In the end, my antagonist found his victim and offered her as his sacrifice to spark his revolution, but I really wondered whether it would really happen.

Act 2 : Not to take the Bastille

I really wanted to see the people within the city rise together and walk on the royal palace, pitchforks in hand, singing songs about slaughtering the King and all of this. Sounds cliché, doesn’t it? I was ready to add a few twists, but this was the feel I was going for.

Know what? Didn’t happen.

Why? Really because the antagonist isn’t the sort of man who would rise to the top of a barricade and make a hot speech to make the mob’s blood rise. He’s a plotter. Someone from the shadows. And the opposition? Nice people who wouldn’t order the guard to fire on innocent citizens. So, there were barricades, but not really bloodshed.

What happened was a negotiation for power between the antagonist and the King’s niece.

The one scene which really worked for me was when the King was forced to send his best friend to be judged by the rebels for a crime he knew the man didn’t commit. Very powerful scene which left me drained. This usually happens to me about once per book. It’s always a surprise to me and those moments really are why I do write.

Act 3 : Varennes doesn’t come either

I knew at the beginning that I wanted the King put in prison and his niece needed to stage a prison break and bring him out of the city before revolutionaries caught them and brought them back.

Like in the Lucretia case, I couldn’t find my escape coach and my Varennes. The main cause here was because it was out of character for at least one of the 3 escapees who didn’t want to go away. The easy solution here was to split the company up and allow the King to take his coach out.

In a sense, this splitting of the 3 gave me my ending (which I’m not going to talk about here). Suffice it to say it gave me an idea for a powerful ending which I think will be very satisfying. In my head, I saw the setting for the last battle but when I started to write it, the battle really didn’t come out as I expected. I wanted fireworks and rage, but what came out was rather poignant.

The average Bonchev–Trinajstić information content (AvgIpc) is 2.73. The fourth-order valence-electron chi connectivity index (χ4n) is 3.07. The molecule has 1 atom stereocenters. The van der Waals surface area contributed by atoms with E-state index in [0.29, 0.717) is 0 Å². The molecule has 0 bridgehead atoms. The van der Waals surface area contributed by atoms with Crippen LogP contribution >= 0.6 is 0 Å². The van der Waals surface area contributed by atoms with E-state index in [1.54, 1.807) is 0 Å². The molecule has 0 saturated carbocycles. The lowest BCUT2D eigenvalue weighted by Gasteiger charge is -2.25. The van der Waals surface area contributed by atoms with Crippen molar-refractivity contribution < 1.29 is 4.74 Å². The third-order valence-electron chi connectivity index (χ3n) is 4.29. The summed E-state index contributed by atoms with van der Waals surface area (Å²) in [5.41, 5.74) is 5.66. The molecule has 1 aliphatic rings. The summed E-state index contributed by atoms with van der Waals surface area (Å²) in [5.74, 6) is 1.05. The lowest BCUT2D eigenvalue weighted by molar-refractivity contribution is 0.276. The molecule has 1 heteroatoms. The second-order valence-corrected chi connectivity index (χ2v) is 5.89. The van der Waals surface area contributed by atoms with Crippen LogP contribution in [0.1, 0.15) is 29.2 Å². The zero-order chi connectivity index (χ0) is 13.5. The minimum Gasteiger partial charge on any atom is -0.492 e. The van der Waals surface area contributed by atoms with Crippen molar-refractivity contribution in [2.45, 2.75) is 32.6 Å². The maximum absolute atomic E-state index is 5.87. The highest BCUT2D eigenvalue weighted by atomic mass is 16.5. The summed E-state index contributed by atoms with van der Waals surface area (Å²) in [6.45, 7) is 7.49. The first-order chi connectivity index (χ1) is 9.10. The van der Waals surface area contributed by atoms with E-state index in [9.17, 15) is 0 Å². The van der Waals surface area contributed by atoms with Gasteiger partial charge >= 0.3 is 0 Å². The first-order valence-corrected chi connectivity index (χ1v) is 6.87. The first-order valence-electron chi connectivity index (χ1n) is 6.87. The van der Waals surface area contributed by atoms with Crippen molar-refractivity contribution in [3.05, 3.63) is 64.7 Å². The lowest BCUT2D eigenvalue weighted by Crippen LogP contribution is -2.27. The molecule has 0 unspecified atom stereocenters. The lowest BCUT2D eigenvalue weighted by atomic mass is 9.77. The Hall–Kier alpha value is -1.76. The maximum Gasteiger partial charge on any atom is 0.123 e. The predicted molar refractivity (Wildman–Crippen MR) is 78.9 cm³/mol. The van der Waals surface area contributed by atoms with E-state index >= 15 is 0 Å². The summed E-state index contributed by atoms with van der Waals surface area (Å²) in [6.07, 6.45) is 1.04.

Epilogue : to outline or not to outline?

My writing process is a strange one. I build plans inside my head (or rather scenes). I might come up with half a dozen of those scenes for a given book. Some might not play well with the others, but that’s normal for me. With this pool of scenes, I start to write and see where I can go. Sometimes, the scenes unfold in the right way (like in The Fifth Compendium or Shrouds), but they might not (like here). Most of the times, the characters will surprise me and create what I think are the best scenes of the book. Along the way, new scenes do appear (usually I get my ending while I’m finishing the second act), but it’s always a difficult process. Why can’t the bloody characters do as they are told? Why can’t they follow the plan?

At some point, I wondered if I wasn’t better off dumping those scenes from the start. If I’m going to pantse a book, why not do it the whole way and forget about those scenes, since I’m not going to be able to use them?

First, I’m really unable to shut down that part of my brain. These scenes are what get me excited about writing a book in the first place. If I cast them all away, writing isn’t going to be fun for me.

Then, there is some sort of game going on between me and the characters. I want them to go left and they want to go right. How can-I convince them that left is better? The point is : if I manage to convince them that left is the only way to go, they’ll believe it and so will the reader. Really, fighting with my characters is really better for the book than either allowing them to do as they please or force them to go where I want them to. Sometimes it means the book gets longer for them to reach the right point, sometimes, they convince me that left really wasn’t such a good idea after all.

So I’m going to continue imagining those scenes, whether I can use them or not.